A case of severe neurogenic arthrogryposis multiplex congenita caused by absence of peripheral nerve myelin in an infant who died at age 31 days of aspiration pneumonia is described from the Dept of Neurology, Neuromuscular Division, Johns Hopkins University School of Medicine, Baltimore, MD. The infant, delivered by Cesarean section, had Apgar scores of one at 1 and 5 minutes, and examination revealed multiple fixed joints, small chin and triangular face, bilateral extraocular and facial pareses, diffuse hypotonia, muscle atrophy, and areflexia. Absence of myelin in the peripheral nerves at autopsy reflected an arrest in the differentiation or maturation of Schwann cells at the stages of elongation and longitudinal growth of the mesaxon. The authors refer to serial ultrasonography to assess fetal movement after the 18th week, the time of onset of peripheral nerve myelination, as an antenatal diagnostic technique in such families, and as suggested by Miskin M et al. [1]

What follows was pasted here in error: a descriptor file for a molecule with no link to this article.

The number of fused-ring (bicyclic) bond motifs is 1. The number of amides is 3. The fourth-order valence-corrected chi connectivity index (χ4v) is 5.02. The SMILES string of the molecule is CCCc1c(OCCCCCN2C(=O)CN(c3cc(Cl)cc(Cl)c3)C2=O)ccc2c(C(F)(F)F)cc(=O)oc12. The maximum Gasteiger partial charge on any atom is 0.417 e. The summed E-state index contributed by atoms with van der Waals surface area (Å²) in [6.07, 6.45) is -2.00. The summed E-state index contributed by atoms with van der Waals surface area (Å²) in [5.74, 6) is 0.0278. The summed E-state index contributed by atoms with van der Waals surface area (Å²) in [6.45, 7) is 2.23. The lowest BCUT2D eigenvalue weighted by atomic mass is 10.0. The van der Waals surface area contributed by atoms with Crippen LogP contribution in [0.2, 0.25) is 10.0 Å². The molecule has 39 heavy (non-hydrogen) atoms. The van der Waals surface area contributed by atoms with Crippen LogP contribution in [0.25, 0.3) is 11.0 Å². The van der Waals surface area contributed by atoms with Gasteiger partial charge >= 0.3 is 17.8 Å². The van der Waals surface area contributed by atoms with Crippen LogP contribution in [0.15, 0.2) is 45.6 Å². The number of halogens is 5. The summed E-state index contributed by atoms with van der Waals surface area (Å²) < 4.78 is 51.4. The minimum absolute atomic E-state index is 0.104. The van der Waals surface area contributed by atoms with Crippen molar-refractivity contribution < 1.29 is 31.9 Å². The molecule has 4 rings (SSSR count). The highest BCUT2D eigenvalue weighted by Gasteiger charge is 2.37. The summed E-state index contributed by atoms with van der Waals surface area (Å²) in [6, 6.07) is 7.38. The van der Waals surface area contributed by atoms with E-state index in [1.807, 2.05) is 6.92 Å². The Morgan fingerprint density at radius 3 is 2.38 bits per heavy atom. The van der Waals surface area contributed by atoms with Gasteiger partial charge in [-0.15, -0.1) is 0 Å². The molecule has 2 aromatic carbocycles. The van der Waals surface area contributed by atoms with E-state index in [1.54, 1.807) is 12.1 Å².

COMMENT. The most common cause of arthrogryposis multiplex congenita is probably an amyoplasia due to anterior horn cell maldevelopment and associated muscle atrophy. Other causes include anterior horn cell degeneration, congenital myopathies, mechanical interference with fetal movement, and peripheral neuropathy. Paralysis of fetal movement is the common link in all forms of the disorder. For a comprehensive account of arthrogryposis, the reader should refer to Clinical Orthopedics April 1985;194, an issue devoted entirely to the topic. A long-term follow-up study showed that 17 of 34 patients examined at 16 years of age or older were able to walk independently and 9 others walked with the aid of crutches or braces. The prognosis is obviously hopeful in a majority of cases with nonprogressive underlying causes, and appropriate orthopedic procedures can achieve correction and relative independence at an early age.